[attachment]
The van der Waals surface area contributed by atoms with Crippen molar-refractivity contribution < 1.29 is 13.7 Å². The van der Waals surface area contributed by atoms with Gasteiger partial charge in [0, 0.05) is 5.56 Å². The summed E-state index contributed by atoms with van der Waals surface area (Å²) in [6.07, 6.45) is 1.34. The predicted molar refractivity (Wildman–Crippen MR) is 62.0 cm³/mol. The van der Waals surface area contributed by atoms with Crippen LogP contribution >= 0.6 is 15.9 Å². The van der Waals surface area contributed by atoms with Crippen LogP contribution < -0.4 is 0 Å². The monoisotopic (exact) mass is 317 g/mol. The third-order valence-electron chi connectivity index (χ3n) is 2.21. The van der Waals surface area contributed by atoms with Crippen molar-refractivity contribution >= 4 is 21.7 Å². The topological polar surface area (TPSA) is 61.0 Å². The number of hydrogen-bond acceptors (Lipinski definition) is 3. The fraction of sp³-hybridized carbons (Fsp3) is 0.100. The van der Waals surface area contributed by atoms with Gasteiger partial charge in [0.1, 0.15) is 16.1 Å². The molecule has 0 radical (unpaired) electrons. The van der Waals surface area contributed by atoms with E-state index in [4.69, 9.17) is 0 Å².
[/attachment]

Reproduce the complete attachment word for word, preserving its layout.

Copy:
The van der Waals surface area contributed by atoms with Crippen molar-refractivity contribution < 1.29 is 13.7 Å². The van der Waals surface area contributed by atoms with Gasteiger partial charge in [0, 0.05) is 5.56 Å². The summed E-state index contributed by atoms with van der Waals surface area (Å²) in [6.07, 6.45) is 1.34. The predicted molar refractivity (Wildman–Crippen MR) is 62.0 cm³/mol. The van der Waals surface area contributed by atoms with Crippen LogP contribution >= 0.6 is 15.9 Å². The van der Waals surface area contributed by atoms with Crippen LogP contribution < -0.4 is 0 Å². The monoisotopic (exact) mass is 317 g/mol. The third-order valence-electron chi connectivity index (χ3n) is 2.21. The van der Waals surface area contributed by atoms with Crippen molar-refractivity contribution >= 4 is 21.7 Å². The topological polar surface area (TPSA) is 61.0 Å². The number of hydrogen-bond acceptors (Lipinski definition) is 3. The fraction of sp³-hybridized carbons (Fsp3) is 0.100. The van der Waals surface area contributed by atoms with Gasteiger partial charge in [0.1, 0.15) is 16.1 Å². The molecule has 0 radical (unpaired) electrons. The van der Waals surface area contributed by atoms with E-state index in [4.69, 9.17) is 0 Å².